VA Senator — US Allies, Turkey & Saudi Arabia are the “Two Greatest Dangers to World Peace”

0
Republican Virginia state Senator Dick Black said Saudi Arabia and Turkey are the greatest threats to world peace in an interview with RT, adding that Saudi Arabia’s “absolute barbarity” is overlooked because of its long-standing relationship with the US.
This article first appeared  at RT

“I believe that Saudi Arabia and Turkey are the two greatest dangers to world peace,” Senator Black told RT. “It is Saudi Arabia, through the Wahhabist doctrine, that is spreading terrorism across the globe. It’s not Iran, it’s not Syria or any other country.”

Saudi Arabia’s state-sponsored teachings of Wahhabism promote an ultra-conservative, austere version of Sunni Islam. Meanwhile, Black told RT that Turkish President Recep Tayyip Erdogan intends to impose an absolute dictatorship.

“Erdogan has a dream of becoming a new Ottoman Empire,” Black said. “He’s a very calculating, very vicious individual and, I think, a great danger. Erdogan won an absolute majority of the Turkish parliament, which will enable him to rewrite the constitution. Once he had that total power to impose an absolute dictatorship – which he intends to do – and he publicly said that his model is that of Adolph Hitler.”

At its height in the 16th and 17th centuries, the Ottoman Empire encompassed southeast Europe, western Asia, the Caucasus, North Africa and the Horn of Africa. During World War I, the Ottoman Empire declared a military jihad on France, Russia, and Great Britain, but ultimately lost.

The Adolph Hitler comment Black referred to comes from an interview back in January when Erdogan told journalists that he wanted to transform his office into a US-style executive “super-presidency,”through constitutional reforms.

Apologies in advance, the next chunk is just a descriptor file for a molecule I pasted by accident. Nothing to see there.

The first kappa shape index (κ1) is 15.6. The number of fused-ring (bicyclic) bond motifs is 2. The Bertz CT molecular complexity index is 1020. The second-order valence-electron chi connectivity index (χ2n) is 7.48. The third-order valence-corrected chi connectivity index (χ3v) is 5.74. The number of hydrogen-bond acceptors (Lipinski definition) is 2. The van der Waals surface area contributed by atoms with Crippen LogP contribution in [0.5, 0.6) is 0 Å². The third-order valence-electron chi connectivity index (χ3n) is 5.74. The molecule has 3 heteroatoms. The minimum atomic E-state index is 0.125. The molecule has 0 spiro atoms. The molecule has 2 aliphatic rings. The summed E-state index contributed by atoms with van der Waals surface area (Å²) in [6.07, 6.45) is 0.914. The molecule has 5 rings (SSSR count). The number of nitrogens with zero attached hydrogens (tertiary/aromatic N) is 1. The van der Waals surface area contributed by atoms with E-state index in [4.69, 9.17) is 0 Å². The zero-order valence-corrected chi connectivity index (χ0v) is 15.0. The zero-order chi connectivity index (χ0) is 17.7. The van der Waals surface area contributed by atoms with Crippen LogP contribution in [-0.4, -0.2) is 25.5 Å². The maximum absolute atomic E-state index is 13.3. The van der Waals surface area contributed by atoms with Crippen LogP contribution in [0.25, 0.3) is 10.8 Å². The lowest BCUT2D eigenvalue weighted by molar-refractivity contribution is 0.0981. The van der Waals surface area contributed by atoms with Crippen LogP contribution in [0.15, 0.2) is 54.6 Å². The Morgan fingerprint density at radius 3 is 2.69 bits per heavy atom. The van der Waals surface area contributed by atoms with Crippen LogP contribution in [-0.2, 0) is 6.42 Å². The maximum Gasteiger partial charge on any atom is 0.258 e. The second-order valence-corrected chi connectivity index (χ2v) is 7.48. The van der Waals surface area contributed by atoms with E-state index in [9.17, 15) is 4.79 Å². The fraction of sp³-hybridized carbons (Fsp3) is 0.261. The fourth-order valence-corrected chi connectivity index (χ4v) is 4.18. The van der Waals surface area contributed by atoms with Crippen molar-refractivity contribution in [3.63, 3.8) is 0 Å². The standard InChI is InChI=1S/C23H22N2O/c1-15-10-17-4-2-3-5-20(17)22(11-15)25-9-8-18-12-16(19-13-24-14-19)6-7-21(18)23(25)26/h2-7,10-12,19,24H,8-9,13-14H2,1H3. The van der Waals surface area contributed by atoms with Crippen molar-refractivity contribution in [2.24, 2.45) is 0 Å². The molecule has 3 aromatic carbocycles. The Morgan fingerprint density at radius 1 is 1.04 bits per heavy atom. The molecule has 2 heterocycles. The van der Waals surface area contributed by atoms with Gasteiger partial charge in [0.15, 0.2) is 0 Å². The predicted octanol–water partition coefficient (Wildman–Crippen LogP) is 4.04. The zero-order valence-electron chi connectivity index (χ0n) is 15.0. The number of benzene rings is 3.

“In a unitary system (such as Turkey’s) a presidential system can work perfectly,” said Erdogan,according to Agence France-Presse. “There’s already examples in the world and in history. You can see it when you look at Hitler’s Germany.”

After that analogy caught news headlines, the president’s office said in a statement that it was“unacceptable” to interpret Erdogan’s remarks as endorsement of Nazism.

Our president…has declared that the Holocaust and anti-Semitism, along with Islamophobia, are crimes against humanity,” a press statement read, adding that Hitler’s Germany “had disastrous consequences” for the political system and could not be held up as a model.

Erdogan’s party, while controlling a majority of seats in the parliament, does not command the required two-thirds necessary to change the constitution without the support of other parties.

This article first appeared  at RT